Hurt so good: Rolfer brings alternative bodywork practice to North Tahoe
December 2, 2015
INCLINE VILLAGE, Nev. — Joe Dunkley's home office resembles the look and feel of a massage studio or day spa.
But his practice isn't exactly a jasmine-scented-aromatherapy-drool-on-the-pillow type of experience most people associate with alternative bodywork therapies like massage and chiropractic.
"It's the deepest of all types of bodywork," said Dunkley, a practicing Rolfer for 15 years. "It sometimes has a reputation for being very painful, but it's not overtly painful, it's just very intense — like a good hurt."
Named after its founder, Dr. Ida Rolf — a biochemist from New York City who began studying the practice in the 1920s — Rolfing is a type of bodywork that digs deep into the connective tissue known as the fascia, allowing the muscle fiber to realign, thereby restoring the body's proper range of motion.
"Before Rolfing came along, you had to just accept stiff hips and a sore neck and all other aches and pains as a normal part of the aging process, but that's simply not true anymore, and that's the most exciting thing about Rolfing," Dunkley said at his home office for JD Rolfing in Incline Village's Tyrolian Village subdivision. "It's a completely different way of thinking about the body as a whole."
GETTING A GRIP ON ROLFING
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The fascia tissue is the connective tissue that surrounds, stabilizes and locks muscles together, Dunkley explained.
Over time, the fascia forms adhesions due to things like bad posture, injury, chronic tension, and prolonged stress.
"It's kind of like when you peel back an orange," Dunkley said. "The layer of white skin underneath the orange peel is similar to the body's superficial layer of fascia, and as you peel away each section of the orange, there's even more layers of tissue that hold the orange together, just like there are deeper layers of fascia that hold our muscles together."
By releasing the underlying tensions of the fascia, Rolfing (also known as Structural Integration) is believed to improve posture, strength and flexibility, while significantly reducing or eliminating minor to extreme aches and pains.
Though the practice of Rolfing has been around as long as the first "Peanuts" Cartoon strip — or roughly 1950 — it didn't land on Dunkley's radar until a half-century later.
"I was in a car accident that caused some pretty severe injuries," Dunkley said. "I tried going to a chiropractor, an acupuncturist and a massage therapist, but nothing was really doing it for me and that's when I heard about Rolfing."
FROM PAIN TO PURPOSE
The only thing Dunkley had to lose was the excruciating pain he was suffering, so he sought the help of a certified Rolfer near his then-hometown of Whidbey Island, about 30 miles outside of Seattle.
"As soon as he sunk his fingers into my back and my neck at that deeper fascial layer, I said 'that's it — that's where all the pain is coming from,' and I immediately began to feel better," Dunkley said.
The most surprising part of that initial experience was not only the immediate relief, but the fact that the results lasted — that is, for a couple of weeks anyway.
"I had fully recovered from my injuries, and then I was rear-ended again about two weeks later," Dunkley said.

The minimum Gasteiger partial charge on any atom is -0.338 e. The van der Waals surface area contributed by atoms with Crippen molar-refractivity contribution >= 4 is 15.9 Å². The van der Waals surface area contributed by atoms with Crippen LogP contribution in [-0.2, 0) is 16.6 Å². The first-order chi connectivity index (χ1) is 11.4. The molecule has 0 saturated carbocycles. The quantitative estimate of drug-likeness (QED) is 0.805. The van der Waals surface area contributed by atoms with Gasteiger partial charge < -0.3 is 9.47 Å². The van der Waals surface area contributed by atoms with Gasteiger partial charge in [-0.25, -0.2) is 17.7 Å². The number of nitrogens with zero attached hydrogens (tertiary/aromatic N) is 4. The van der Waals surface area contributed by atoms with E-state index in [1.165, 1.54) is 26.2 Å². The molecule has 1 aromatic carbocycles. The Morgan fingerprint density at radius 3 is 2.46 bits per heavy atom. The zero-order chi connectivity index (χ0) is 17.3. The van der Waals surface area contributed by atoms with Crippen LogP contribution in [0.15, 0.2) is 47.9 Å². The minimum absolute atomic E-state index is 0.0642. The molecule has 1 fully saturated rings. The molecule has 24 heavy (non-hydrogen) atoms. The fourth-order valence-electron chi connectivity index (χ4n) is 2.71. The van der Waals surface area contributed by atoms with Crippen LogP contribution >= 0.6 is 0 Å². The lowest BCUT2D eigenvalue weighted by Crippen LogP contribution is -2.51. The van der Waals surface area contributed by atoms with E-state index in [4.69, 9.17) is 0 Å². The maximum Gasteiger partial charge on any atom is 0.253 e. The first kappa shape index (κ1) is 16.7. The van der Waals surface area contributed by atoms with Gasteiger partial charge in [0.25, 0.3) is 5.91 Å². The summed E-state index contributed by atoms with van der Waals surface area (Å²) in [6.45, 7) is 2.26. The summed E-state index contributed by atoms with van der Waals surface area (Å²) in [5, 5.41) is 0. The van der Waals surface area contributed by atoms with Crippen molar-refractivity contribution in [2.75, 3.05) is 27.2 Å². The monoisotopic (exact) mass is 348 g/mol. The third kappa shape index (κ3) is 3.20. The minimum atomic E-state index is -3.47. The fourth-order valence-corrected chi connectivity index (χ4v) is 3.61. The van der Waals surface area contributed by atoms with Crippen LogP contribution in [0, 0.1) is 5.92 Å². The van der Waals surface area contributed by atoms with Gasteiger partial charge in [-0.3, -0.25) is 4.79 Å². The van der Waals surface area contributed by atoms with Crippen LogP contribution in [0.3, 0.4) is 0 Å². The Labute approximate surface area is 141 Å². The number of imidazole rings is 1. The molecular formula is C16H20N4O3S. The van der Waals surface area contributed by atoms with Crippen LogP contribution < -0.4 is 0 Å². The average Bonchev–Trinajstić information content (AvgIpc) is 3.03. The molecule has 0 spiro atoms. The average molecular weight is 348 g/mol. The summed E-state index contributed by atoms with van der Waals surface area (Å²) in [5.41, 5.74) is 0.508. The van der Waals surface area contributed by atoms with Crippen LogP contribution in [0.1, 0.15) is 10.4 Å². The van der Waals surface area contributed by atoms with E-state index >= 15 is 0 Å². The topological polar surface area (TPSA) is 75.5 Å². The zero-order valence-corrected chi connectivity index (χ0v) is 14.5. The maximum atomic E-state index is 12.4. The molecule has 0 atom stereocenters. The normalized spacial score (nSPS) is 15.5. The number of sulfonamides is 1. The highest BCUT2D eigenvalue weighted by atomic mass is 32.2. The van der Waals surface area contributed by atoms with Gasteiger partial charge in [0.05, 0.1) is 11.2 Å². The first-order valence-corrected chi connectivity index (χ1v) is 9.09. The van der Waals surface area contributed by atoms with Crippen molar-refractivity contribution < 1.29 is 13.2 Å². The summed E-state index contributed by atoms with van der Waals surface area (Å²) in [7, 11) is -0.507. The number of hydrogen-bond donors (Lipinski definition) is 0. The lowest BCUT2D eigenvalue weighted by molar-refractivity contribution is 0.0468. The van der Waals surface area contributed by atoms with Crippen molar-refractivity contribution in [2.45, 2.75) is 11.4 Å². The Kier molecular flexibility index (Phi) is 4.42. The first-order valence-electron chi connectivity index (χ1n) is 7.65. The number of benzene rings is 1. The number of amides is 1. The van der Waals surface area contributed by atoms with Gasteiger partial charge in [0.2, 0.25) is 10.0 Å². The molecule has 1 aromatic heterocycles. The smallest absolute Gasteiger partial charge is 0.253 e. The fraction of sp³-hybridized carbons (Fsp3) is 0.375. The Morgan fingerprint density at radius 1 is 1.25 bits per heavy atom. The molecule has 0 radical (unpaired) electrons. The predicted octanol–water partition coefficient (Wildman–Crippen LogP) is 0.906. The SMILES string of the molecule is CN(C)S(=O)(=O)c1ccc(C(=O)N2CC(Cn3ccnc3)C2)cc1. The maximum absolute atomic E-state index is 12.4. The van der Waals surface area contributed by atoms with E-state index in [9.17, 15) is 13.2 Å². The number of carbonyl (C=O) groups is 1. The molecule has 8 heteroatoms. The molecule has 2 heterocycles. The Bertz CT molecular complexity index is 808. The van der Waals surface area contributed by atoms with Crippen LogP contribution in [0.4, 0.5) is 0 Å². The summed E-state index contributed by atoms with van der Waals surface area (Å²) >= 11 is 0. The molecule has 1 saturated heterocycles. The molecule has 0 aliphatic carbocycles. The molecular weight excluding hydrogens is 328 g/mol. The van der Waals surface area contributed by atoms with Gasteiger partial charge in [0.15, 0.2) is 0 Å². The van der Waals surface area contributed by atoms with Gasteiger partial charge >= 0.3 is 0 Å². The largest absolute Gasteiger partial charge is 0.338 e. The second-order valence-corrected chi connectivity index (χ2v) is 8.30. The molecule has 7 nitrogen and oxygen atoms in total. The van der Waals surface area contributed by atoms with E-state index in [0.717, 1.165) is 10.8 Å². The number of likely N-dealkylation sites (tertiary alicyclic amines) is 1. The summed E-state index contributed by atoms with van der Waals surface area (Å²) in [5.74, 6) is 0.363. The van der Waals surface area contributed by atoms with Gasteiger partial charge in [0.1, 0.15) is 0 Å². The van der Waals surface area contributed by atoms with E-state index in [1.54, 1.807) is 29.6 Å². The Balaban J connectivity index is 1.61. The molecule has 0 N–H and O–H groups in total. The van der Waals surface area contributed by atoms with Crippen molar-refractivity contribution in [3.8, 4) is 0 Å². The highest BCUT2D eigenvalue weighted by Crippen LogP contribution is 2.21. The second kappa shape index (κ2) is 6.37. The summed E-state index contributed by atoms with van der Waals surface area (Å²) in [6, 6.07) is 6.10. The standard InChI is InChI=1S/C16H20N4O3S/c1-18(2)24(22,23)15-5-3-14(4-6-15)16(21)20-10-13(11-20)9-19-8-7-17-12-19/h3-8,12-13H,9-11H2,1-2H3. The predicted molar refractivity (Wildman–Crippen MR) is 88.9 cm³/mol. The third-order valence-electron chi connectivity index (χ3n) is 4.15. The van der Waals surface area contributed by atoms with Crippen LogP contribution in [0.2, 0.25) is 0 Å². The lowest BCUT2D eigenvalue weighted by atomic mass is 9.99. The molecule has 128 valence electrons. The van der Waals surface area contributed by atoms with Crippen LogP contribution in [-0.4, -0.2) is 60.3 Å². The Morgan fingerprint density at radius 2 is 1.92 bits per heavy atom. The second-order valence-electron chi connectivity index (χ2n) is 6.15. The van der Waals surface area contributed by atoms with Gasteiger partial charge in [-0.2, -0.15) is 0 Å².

The second accident caused his injuries to once again rear their ugly head, and Dunkley went back to the Rolfer for more treatment.
At his last appointment, it finally dawned on him to inquire about a career in Rolfing.
"I was always interested in natural health and healing," said Dunkley, who had founded a natural health education company in 1995. "Two weeks after that final session, I moved to Boulder and began my studies at The Rolf Institute of Structural Integration."
From there, Dunkley opened a practice on Whidbey Island, where he helped countless clients reach their full fascia potential through Rolfing's most famous process, the 10 Series Postural Realignment.
"When people come to see me they tell me almost the exact same story every time, which sounds something like, 'I have this pain, I went to the doctor, I was given anti-inflammatory medication or pain killers, but that didn't work, so I went to chiropractor, which helped a little bit, but it didn't go away entirely, so I went to a massage therapist, an acupuncturist, and a physical therapist, but nothing stuck, so now I'm here to see you,'" Dunkley recounted. "There is simply no other therapy that produces the kind of results that Rolfing does."
Alongside his sister and co-owner, the duo of siblings operated a successful practice in the Pacific Northwest for 15 years, until an unspeakable pain struck Dunkley and his family in a way no form of bodywork could possibly heal.
"After my sister passed away from cancer about two years ago, I knew I needed to get the hell out of Whidbey for a while and take care of myself," said Dunkley, who also lost his mother and other sister to cancer a few years prior.
And, after a short but sweet stint working as a Rolfer to the rich and famous in Cabo San Lucas, Mexico, Dunkley was ready to replant his roots on U.S. soil — more specifically, the northeast shores of Lake Tahoe.
"Tahoe is absolutely stunning, and the people here are so friendly," Dunkley said. "I already feel more at home here than I've ever felt anywhere else in my entire life."
Jenny Goldsmith is a North Tahoe-based freelance writer and a former reporter for the Sierra Sun newspaper. Have an idea for a merchant to feature? Email her at firstname.lastname@example.org.